Sweet Disappointmentby Carrie K Sorensen
When I eat a candy cane I always start with the long part, melting my way down until I have to work around the hook of the last bit. It always surprises me how fast it takes to get to the end of the candy cane. Then the hook, which was quite a bit smaller, goes even faster. It leaves me thinking I want more, even if I know I don't actually want more.
There are a lot of books out there just like candy canes. They're easy and sweet with just enough of a minty bite, not taking much work or effort to get through the beginning and end until the novel is almost done before you know it. Then they hook you at the end, making you work a little bit more as the story comes to a close and leaves you just engaged enough, and just curious enough to eagerly await the next book. They may not have built their suspense steadily along the way, but it's an interesting enough story with relatable enough characters that you want to know what happens next.
Candy cane books always leave me a bit disappointed at the end. I feel like nothing happened for so long while we were getting to know and love the characters, then too much conflict in too short a time so you're left feeling like you missed something major. Surely that couldn't be all of it? Surely there's something I missed? So I wait for the next book, hoping 'that something' is in there. I hope as the story continues the plot gets a bit thicker because I have admittedly invested myself in the characters.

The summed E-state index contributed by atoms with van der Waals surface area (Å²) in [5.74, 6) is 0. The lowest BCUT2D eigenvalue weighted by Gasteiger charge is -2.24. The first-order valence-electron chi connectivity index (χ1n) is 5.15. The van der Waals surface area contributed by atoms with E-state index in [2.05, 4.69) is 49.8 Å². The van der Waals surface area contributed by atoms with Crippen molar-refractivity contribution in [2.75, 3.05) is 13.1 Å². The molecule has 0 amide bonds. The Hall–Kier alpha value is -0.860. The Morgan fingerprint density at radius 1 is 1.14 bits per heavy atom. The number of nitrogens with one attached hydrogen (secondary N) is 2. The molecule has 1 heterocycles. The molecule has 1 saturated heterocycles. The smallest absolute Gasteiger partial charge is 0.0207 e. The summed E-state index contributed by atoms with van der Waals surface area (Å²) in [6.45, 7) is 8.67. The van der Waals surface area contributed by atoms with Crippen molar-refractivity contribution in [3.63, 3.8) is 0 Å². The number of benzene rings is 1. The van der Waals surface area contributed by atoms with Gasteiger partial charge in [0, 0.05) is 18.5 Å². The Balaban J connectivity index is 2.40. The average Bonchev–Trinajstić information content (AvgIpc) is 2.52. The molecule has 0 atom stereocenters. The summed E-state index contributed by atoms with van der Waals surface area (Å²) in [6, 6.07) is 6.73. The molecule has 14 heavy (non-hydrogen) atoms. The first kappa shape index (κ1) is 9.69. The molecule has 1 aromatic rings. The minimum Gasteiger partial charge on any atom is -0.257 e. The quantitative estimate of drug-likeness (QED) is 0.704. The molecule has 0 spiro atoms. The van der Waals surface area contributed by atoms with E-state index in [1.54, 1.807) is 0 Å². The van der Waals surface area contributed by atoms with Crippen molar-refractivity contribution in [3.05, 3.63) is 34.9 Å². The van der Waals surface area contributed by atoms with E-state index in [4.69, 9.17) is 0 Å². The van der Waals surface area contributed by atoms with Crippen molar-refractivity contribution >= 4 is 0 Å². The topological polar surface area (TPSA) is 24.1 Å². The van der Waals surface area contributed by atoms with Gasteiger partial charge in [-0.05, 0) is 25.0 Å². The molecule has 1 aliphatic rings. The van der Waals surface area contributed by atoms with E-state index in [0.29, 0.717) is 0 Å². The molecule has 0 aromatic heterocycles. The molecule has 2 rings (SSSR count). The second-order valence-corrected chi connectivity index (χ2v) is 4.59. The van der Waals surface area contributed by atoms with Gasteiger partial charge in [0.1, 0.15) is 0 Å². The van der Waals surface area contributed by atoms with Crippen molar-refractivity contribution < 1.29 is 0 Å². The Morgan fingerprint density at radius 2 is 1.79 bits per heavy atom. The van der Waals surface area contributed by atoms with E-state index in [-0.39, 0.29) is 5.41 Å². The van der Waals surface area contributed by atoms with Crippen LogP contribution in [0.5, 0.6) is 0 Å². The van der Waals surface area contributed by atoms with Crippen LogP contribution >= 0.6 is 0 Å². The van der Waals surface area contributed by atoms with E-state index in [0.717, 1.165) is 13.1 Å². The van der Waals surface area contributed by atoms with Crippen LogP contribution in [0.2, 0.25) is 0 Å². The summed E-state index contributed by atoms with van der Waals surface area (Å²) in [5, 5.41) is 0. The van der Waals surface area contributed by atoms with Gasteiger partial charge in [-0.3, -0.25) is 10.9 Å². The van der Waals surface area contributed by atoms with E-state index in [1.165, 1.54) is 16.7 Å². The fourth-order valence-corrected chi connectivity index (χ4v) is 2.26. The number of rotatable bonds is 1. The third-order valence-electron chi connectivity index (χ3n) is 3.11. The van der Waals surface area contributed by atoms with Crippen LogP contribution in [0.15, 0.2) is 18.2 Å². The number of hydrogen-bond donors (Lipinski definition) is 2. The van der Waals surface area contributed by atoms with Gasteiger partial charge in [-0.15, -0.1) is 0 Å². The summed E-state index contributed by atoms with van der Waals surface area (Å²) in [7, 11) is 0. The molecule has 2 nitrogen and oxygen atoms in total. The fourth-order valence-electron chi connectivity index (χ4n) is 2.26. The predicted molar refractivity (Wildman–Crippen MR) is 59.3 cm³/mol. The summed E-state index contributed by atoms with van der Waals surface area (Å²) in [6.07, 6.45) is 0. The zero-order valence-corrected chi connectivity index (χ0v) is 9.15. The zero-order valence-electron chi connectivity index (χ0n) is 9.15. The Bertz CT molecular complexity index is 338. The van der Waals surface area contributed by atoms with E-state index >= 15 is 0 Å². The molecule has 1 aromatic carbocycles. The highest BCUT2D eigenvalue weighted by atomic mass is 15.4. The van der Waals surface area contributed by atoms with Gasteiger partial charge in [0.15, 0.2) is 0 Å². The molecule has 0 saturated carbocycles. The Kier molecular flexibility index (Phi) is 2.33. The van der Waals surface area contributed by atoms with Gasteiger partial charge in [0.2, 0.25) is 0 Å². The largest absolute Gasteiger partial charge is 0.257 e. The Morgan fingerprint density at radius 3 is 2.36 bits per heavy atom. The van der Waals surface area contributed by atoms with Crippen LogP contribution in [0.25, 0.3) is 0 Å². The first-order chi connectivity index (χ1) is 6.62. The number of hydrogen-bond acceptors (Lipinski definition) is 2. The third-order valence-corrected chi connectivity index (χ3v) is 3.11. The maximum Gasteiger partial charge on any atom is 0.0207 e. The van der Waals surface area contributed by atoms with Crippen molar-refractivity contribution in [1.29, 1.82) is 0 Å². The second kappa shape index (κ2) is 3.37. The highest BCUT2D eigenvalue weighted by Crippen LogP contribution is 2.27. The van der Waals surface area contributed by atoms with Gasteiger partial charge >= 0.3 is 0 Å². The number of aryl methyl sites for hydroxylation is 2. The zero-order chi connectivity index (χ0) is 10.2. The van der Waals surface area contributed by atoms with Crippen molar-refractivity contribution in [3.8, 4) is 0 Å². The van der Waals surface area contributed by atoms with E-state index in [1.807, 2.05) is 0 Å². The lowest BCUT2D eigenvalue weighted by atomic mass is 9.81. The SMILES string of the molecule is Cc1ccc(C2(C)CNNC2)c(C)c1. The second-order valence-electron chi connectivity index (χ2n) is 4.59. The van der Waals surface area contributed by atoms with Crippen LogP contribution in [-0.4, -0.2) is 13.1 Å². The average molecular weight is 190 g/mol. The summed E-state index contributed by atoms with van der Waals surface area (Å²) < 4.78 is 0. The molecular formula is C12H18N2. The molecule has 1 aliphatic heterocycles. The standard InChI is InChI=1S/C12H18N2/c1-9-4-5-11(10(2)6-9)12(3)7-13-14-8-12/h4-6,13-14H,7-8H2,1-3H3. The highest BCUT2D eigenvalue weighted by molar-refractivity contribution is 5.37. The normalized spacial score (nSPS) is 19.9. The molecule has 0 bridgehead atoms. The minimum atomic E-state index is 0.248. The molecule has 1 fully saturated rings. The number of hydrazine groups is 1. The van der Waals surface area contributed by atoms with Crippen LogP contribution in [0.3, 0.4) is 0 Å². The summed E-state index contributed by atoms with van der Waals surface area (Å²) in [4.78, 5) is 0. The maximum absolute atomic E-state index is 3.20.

The candy cane phenomenon isn't necessarily restricted to YA novels, but I notice it most in this genre. As I work toward getting published and read in YA, I hope this isn't because the younger readers want candy cane stories, but because of the luck of the draw in my reading selection. I don't want to write (and seriously hope I'm not writing) candy cane books. I want there to be thicker content throughout so the ending makes sense and isn't some sudden blow up of last minute realizations on the main character's part.
That being said, I can see the point of candy cane books. Even I enjoy them because of how quick and effortless a read they are. Sometimes you just want to read to get away, but you don't want to do the work involved with something that might have more mystery or drama. I suppose I may end up writing a book or two candy cane style. I'm just sure I don't want the majority of my books to be like that.
I figure staying away from a candy cane plot is an easy enough exercise. I just have to study my story and scene structures to make sure the action moves forward consistently (not necessarily at a steady pace, but at least never stagnant or back-pedaling). I think a good strategy would be to not focus so much on simply character building or having some kind of flashback into the back story, but to make sure both are explained along the way.
I'm thinking this may become another checklist, both on the planning and polishing end. Any other suggestions on how to keep a book from becoming too easy a read for such a checklist?